MAINE, Maine — Husband and wife filmmaking team, Paula Sprenger and Carter McCormick spent a year and a half traveling the United States, filming their first major documentary, 'The Wild Connection.'
Unlike a lot of nature films, 'The Wild Connection' features animals most people are likely familiar with, some of the most icon American species but explores - in-depth - our relationship to them and how it has changed over time and continues to evolve.
For McCormick and Sprenger, Maine was a must stop location.
"I have always had a big crush on Maine," McCormick admits.
The couple stayed in Baxter State Park for a month, tracking moose, lynx, beavers, and other wildlife.
"Baxter is huge and it’s pristine. There is so much wildlife there, there's so much to hike and explore and it feels very wild, untouched," explains Sprenger.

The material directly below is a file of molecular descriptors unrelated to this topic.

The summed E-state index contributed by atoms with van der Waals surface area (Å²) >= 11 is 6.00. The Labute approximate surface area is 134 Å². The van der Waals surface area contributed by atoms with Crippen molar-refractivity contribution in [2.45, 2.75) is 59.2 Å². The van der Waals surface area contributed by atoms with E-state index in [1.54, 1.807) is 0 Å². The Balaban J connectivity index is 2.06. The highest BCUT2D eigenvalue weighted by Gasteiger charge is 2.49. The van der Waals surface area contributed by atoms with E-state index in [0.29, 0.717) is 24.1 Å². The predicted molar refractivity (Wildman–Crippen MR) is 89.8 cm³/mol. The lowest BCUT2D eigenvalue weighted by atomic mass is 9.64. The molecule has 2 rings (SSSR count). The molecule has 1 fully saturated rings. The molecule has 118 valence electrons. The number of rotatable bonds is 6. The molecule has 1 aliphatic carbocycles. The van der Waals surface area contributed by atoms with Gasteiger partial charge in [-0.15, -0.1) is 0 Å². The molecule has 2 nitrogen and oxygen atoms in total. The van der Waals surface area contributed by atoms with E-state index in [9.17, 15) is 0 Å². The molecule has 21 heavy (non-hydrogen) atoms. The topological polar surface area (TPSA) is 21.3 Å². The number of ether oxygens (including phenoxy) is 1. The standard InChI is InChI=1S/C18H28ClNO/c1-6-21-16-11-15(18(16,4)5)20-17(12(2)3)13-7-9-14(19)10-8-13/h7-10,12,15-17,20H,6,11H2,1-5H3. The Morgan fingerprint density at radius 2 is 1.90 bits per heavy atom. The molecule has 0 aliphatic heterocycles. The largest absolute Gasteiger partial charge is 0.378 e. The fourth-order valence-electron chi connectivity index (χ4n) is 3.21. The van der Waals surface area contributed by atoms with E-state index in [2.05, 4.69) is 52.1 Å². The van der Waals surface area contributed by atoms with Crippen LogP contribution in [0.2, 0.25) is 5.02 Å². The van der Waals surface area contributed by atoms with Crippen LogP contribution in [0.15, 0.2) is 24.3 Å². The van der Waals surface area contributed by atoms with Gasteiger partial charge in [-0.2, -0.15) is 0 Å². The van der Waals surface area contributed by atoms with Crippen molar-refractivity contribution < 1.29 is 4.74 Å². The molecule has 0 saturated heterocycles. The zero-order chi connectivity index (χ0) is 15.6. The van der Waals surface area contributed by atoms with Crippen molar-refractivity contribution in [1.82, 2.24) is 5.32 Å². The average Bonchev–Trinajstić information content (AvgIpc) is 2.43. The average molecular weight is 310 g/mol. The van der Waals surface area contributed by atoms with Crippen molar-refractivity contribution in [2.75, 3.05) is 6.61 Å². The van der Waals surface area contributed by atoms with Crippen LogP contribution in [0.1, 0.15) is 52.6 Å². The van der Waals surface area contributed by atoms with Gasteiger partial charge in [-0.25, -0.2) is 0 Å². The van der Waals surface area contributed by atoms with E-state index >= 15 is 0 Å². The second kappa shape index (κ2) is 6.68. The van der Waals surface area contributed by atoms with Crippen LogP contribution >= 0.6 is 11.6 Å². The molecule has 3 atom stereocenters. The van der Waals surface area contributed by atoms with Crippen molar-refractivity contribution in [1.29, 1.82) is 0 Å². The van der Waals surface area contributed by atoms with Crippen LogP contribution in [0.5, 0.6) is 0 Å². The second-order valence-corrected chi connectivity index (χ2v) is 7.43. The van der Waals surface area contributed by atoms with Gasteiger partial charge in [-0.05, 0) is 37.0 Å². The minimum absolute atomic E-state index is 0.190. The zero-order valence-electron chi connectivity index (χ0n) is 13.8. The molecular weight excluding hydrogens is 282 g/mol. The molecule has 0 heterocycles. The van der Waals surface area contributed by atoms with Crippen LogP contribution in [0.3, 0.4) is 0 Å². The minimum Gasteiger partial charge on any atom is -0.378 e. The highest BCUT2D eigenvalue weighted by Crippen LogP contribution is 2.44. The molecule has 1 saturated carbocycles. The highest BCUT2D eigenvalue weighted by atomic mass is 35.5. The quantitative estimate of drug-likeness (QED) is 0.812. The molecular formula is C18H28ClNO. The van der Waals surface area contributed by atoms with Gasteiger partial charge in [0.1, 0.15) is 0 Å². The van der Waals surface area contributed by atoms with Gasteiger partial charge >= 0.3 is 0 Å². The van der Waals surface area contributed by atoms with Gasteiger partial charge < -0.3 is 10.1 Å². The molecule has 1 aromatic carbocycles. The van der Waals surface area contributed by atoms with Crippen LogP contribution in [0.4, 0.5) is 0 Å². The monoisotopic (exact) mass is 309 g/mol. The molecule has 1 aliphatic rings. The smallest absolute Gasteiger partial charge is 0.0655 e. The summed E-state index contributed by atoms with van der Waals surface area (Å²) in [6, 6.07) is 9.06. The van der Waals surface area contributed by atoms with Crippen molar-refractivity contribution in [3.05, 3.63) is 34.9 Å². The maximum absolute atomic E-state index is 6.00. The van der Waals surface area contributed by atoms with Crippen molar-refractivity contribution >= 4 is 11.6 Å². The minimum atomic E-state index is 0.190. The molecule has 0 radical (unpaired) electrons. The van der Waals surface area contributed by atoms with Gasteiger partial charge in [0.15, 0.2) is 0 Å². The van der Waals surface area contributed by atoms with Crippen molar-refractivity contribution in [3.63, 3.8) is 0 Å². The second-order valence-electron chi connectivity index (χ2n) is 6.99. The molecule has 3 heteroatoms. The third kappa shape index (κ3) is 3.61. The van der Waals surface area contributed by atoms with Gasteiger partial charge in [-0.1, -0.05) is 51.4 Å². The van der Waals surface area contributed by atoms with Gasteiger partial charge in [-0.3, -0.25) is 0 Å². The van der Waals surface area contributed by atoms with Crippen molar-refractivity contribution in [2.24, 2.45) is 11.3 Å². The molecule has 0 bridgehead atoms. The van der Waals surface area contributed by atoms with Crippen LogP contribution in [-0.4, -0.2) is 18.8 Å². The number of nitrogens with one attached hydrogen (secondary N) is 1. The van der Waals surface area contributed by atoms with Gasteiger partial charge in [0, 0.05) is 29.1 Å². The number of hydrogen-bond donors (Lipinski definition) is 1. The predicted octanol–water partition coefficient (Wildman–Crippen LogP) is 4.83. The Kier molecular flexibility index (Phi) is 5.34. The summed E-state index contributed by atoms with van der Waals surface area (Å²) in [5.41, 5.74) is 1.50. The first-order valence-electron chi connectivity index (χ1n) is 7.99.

In addition to Baxter, the couple filmed bison, coyote, and pronghorn antelope on Antelope Island in Utah, swam with manatees in Florida's Crystal River, rattlesnakes and longhorn cows in the Texas panhandle, and alligators in Georgia's Okefenokee River.
The Wild Connection is really this exploration to our connection with the wild world and looking Our connection to the wild world looking at through a lens at some of Americas most icons species and how humans interact with them and have impacted the species how we relate to them over history and throughout time.
The film began streaming on Amazon Prime in October. The filmmakers say that many teachers have shown it to their students. If teachers are interested in screening the film for students they can learn more by emailing the filmmakers at email@example.com.